on January 21, 2017
Elliot Bay Marina
This year I’ve decided to devote my recreational time to sailing. This means learning about sailing off the water, taking lessons on the water, practicing on a dingy, and going out on the water with the Benders on CDS when possible. When I want to learn about something, that means going 100%.
Consequently, this also means I won’t be playing as much Ultimate Frisbee this year. Ultimate has been a big part of my life the last 7 years. The sport is fun and addicting, and the community is amazing. But, the risk of injury, the social politics, and questioning my skills against others can be exhausting. Don’t get me wrong, it will be very difficult not to feel left out when I don’t play competitively this spring and summer when friends are practicing and going to competitive tournaments. This isn’t a decision not to play Ultimate though. It’s a decision to sail, something I’ve wanted to learn how to do before I knew Ultimate existed. And, this decision also doesn’t mean I won’t pick up a disc this summer.
Anyway, Jim invited Peter and I to have lunch on the boat and help him put some more things away. It was raining when we arrived, and the dodger wasn’t finished yet to protect the door of the cabin from getting rain inside. Jim previously bought small pizza pans that fit in CDS’ oven, so the evening before I made some of Peter Reinhardt’s pizza crust dough. It was a first time using that recipe and the first time the CDS’ oven was used. The pizzas turned out delicious! Ann joined us for lunch too.
After cleaning up, we all went to the dinghy boat racks and pulled out the new dinghy Jim purchased off Craigslist just the week before. It can sail or row, but with no room to sail in the marina, it’s just a row boat for now. Jim tasked Peter and I with rowing to the marina gas station to get beer. Now, I know all gas stations sell beer, and I probably shouldn’t have been so surprised, but it was SO INCREDIBLY NOVEL to me that the marina gas station sells beer!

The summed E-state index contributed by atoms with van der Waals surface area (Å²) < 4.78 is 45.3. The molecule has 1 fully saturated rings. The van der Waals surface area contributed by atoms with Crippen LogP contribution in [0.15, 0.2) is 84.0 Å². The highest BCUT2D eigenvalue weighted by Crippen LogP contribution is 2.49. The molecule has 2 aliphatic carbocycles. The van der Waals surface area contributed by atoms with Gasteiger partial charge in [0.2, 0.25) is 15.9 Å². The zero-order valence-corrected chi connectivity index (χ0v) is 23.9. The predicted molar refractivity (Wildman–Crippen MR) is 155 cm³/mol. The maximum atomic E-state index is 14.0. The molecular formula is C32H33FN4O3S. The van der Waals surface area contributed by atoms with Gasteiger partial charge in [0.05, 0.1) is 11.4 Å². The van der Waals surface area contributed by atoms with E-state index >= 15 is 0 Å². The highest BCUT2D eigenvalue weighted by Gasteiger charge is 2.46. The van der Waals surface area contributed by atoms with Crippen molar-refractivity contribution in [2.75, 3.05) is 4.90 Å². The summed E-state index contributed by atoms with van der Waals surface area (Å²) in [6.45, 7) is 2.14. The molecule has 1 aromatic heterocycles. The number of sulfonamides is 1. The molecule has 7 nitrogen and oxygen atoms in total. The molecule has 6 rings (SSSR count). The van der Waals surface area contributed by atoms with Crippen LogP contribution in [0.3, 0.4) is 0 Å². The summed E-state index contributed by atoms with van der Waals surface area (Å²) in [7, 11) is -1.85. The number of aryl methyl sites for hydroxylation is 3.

Peter and I took turns rowing, and we learned the dinghy probably steers best with just 1 person. We picked up the beer, and as we were rowing back, a harbor seal followed us back to the dock. It had big, dark eyes and it looked friendly, curious, and playful. Seals must be the golden retrievers of the Puget Sound. I’m excited to see more wildlife. Just at the marina, I’ve already seen great blue herons, different kinds of ducks, and this seal.
Later, Jim, Peter, and I put backup anchor and various other gear away while sipping the beer purchased from the gas station. We even unfurled the jib for the first time, and the sun started to peak out from the clouds.
Things I learned:
- How to use the head (for real this time).
- You’re supposed to carry an extra anchor in case the one you have gets detached.
- Turns out there are five, not four, water valves on CDS.
- 1 for the engine
- 1 for the galley sink
- 1 for the head
- 1 for the head sink
- 1 for…I can’t quite remember.
- The oven works! But, the dial only has a little flame and a big flame, so the only way you know how hot it is, is by looking at the thermometer Jim put inside .
- The dinghy works best with 1 person. Can’t wait to sail it.
- The marina gas station sells beer – purely mind blowing!